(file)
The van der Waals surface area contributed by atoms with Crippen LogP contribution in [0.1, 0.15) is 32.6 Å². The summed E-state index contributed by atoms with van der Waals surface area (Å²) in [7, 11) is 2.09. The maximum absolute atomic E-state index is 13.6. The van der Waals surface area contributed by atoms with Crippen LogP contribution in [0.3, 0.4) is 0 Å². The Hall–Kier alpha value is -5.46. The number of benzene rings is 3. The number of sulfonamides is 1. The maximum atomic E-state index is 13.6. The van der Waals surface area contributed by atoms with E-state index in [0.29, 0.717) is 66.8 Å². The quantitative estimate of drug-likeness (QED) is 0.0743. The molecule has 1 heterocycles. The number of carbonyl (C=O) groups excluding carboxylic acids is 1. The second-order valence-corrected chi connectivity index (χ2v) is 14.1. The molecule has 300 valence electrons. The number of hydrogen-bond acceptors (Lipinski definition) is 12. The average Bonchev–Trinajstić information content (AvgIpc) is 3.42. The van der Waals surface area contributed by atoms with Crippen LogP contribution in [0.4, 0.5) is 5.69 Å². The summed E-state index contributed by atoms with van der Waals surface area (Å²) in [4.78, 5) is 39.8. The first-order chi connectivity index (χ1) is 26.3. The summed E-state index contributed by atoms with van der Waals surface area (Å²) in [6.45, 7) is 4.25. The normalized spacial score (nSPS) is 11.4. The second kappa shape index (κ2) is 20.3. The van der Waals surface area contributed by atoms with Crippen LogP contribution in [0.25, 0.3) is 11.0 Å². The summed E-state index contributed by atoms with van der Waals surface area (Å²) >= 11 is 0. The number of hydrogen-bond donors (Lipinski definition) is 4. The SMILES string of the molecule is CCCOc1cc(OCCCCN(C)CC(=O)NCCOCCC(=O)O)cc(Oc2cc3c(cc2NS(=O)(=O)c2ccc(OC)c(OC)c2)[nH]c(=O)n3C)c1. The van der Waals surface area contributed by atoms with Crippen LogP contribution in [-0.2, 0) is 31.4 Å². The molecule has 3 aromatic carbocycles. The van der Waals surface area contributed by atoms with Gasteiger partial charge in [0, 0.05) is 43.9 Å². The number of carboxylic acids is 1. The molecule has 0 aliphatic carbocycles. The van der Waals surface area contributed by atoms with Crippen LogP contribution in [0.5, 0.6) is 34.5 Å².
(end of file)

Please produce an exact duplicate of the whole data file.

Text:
The van der Waals surface area contributed by atoms with Crippen LogP contribution in [0.1, 0.15) is 32.6 Å². The summed E-state index contributed by atoms with van der Waals surface area (Å²) in [7, 11) is 2.09. The maximum absolute atomic E-state index is 13.6. The van der Waals surface area contributed by atoms with Crippen LogP contribution in [0.3, 0.4) is 0 Å². The Hall–Kier alpha value is -5.46. The number of benzene rings is 3. The number of sulfonamides is 1. The maximum atomic E-state index is 13.6. The van der Waals surface area contributed by atoms with E-state index in [0.29, 0.717) is 66.8 Å². The quantitative estimate of drug-likeness (QED) is 0.0743. The molecule has 1 heterocycles. The number of carbonyl (C=O) groups excluding carboxylic acids is 1. The second-order valence-corrected chi connectivity index (χ2v) is 14.1. The molecule has 300 valence electrons. The number of hydrogen-bond acceptors (Lipinski definition) is 12. The average Bonchev–Trinajstić information content (AvgIpc) is 3.42. The van der Waals surface area contributed by atoms with Crippen LogP contribution in [0.4, 0.5) is 5.69 Å². The summed E-state index contributed by atoms with van der Waals surface area (Å²) in [4.78, 5) is 39.8. The first-order chi connectivity index (χ1) is 26.3. The summed E-state index contributed by atoms with van der Waals surface area (Å²) in [6.45, 7) is 4.25. The normalized spacial score (nSPS) is 11.4. The second kappa shape index (κ2) is 20.3. The van der Waals surface area contributed by atoms with Crippen LogP contribution in [0.25, 0.3) is 11.0 Å². The summed E-state index contributed by atoms with van der Waals surface area (Å²) >= 11 is 0. The number of hydrogen-bond donors (Lipinski definition) is 4. The SMILES string of the molecule is CCCOc1cc(OCCCCN(C)CC(=O)NCCOCCC(=O)O)cc(Oc2cc3c(cc2NS(=O)(=O)c2ccc(OC)c(OC)c2)[nH]c(=O)n3C)c1. The van der Waals surface area contributed by atoms with Crippen LogP contribution in [-0.2, 0) is 31.4 Å². The molecule has 3 aromatic carbocycles. The van der Waals surface area contributed by atoms with Gasteiger partial charge in [0, 0.05) is 43.9 Å². The number of carboxylic acids is 1. The molecule has 0 aliphatic carbocycles. The van der Waals surface area contributed by atoms with Crippen LogP contribution in [0.5, 0.6) is 34.5 Å².